siderostat


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siderostat

(ˈsaɪdərəʊˌstæt)
n
(Astronomy) an astronomical instrument consisting essentially of a plane mirror driven about two axes so that light from a celestial body, esp the sun, is reflected along a constant direction for a long period of time. See also heliostat Compare coelostat
[C19: from sidero-, from Latin sidus a star + -stat, on the model of heliostat]
ˌsideroˈstatic adj
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References in periodicals archive ?
The author's telescope is aimed into a siderostat mirror for shooting the eclipse, which explains its unusual pointing angle.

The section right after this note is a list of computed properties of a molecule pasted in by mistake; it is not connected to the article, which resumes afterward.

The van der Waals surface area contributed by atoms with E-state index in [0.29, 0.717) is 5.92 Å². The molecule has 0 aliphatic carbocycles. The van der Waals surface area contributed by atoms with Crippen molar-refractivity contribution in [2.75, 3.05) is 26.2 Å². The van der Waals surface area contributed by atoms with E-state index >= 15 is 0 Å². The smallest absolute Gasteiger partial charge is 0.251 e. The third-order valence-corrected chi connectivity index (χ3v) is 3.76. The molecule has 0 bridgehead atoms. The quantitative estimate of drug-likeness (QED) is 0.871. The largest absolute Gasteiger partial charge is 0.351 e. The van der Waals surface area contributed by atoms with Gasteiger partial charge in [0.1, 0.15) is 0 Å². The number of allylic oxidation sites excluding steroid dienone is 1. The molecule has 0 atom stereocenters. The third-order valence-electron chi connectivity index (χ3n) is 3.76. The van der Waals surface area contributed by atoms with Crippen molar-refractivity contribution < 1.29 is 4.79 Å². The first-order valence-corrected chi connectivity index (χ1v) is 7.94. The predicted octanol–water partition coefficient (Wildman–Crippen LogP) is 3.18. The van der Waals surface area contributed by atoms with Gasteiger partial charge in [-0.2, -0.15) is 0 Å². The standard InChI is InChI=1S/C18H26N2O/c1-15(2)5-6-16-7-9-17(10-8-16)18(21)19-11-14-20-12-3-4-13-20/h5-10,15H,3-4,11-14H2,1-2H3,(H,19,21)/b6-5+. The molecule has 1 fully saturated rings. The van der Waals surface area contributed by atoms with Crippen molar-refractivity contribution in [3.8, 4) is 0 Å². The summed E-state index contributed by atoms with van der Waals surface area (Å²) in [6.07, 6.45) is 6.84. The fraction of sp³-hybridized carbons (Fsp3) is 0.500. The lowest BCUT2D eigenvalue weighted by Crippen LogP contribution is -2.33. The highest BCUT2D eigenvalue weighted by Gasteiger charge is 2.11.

A siderostat is a variation on the heliostat, a flat mirror that reflects sunlight in a constant direction as Earth rotates.
In the final design, the telescope's key moving element was a flat, 2-meter silvered glass mirror 27 centimeters thick in a fork-mounted siderostat.
The outgrowth of numerous discussions with other eclipse photographers, especially my colleague Roger Sinnott, and past experiences, it's a variant of a polar telescope fed by a siderostat.
I fashioned the siderostat around a polar drive scavenged from a broken German equatorial mount made by Carson Telescopes.
This pair of early A dwarfs, first noted at Narrabri (Hanbury Brown et al 1974) has now been resolved using the VINCI instrument and two of the VLTI siderostats (Kellerer 2008).
Siderostats are simply movable flat mirrors that redirect light to a central location where beams from separate mirrors may be combined.